02 July 2013

Provincial Court Releases Important Decision on Relocation in Polyamorous Relationship

Judge Saunders of the Provincial Court has just released her judgment in the as-yet-unpublished case of Graf v. Beaudoin, giving us what I believe is the court's second ever decision on the relocation provisions of the new Family Law Act.

In a nutshell, the mother of the parties' two children sought an order that she be allowed to take the children and move from British Columbia to Alberta. However, there are a number of factors that distinguish this case from a vanilla interprovincial relocation dispute. First, the parties' eldest child was born during their relationship, while they were living together, and the younger child was born after they had separated. Second, the father had a more or less equal amount of time with the eldest child and a much lesser amount of time with the younger. Third, the parties were involved in a polyamorous relationship with another woman, with whom the father had also had a child, and who resided with them. Finally, the father had earlier had a fourth child with another woman, who had also lived with him and the other woman, and who he continued to parent. As you can guess, this would have made for a pretty complicated set of facts.

The first point, about the timing of the children's births, raises some interesting problems as s. 39 of the Family Law Act would have made both parties the guardians of their eldest child and neither party the guardian of their youngest child. As a result, the relocation provisions of the act would have applied in respect of the first child and not in respect of the second, since only a guardian has standing to prevent a guardian from relocating under s. 68 of the act.

The second point, about the father's time with the parties' two children, means that even if he were a guardian of both children, two different tests might apply to determine the application to relocate under s. 69 as that section prescribes one test where the guardians have a "substantially equal" amount of time with the children and another where they do not. Where guardians do not have substantially equal parenting time, the relocating guardian must prove that:
  1. he or she proposes to relocate in good faith; and,
  2. he or she has proposed "reasonable and workable arrangements" to maintain the children's relationship with the other guardian.
Where the guardians do have substantially equal parenting time, the relocating guardian must prove that:
  1. he or she proposes to relocate in good faith;
  2. he or she has proposed reasonable and workable arrangements to maintain the children's relationship with the other guardian; and,
  3. the relocation is in the best interests of the child.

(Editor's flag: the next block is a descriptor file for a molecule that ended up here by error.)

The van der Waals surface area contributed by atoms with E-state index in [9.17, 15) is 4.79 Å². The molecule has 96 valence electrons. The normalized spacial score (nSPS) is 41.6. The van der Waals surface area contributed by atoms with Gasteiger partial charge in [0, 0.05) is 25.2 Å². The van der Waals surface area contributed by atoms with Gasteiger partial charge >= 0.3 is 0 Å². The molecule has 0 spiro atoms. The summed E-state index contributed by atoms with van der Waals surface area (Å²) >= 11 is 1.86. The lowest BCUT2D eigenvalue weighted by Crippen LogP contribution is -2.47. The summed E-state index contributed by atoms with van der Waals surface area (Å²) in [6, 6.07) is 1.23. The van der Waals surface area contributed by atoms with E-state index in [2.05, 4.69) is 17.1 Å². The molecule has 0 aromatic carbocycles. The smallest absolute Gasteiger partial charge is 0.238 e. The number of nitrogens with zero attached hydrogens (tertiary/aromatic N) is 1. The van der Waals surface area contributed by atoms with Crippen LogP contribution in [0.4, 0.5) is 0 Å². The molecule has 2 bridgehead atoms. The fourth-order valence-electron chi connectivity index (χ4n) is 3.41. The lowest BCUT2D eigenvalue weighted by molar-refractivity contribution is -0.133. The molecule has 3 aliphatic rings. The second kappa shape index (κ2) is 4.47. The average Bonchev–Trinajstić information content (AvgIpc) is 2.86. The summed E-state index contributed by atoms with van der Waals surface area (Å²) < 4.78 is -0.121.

The third and fourth points, which require a chart to figure out, means that the parties' two children had very close relationships with their two half-siblings and with two other adults who also played parent-like roles in their upbringing.

As I understand the judge's summary of the parties' positions, counsel for the mother argued that the father was the guardian of the eldest child but should not be the guardian of the youngest child, apparently overlooking the fact that the mother wasn't a guardian of that child either. (I  pause for a moment to reflect on how difficult it would be for the youngest child to grow up knowing that he had the same father as his sister, yet had such an unequal status. The mind boggles.) Counsel also took the view that the mother should have all parental responsibilities in respect of the eldest child, effectively leaving the mother as the sole decision-maker for both children. Counsel for the father, on the other hand, argued that the parties should be the guardians of both children and should have "shared parenting."

In any event, the judge held that the mother should not be allowed to move with the children, holding that:
  • the eldest child had been "equally parented by both parents;"
  • the father had "considerable" but not "substantially equal" parenting time with the youngest child;
  • the youngest child's "considerable exposure" to the father was enough that the relocation test for guardians with "substantially equal" parenting time was the test appropriate test to apply in respect of both children;
  • the mother's proposal to relocate was not made in good faith as her motivation was to reduce contact between the children and their father, and by extension reduce the children's contact with their half-siblings and the other women with parenting roles in their lives;
  • the mother's proposed arrangements for the children's continuing relationship with the children were not reasonable (Skype is not the best medium for a nine month old child); and,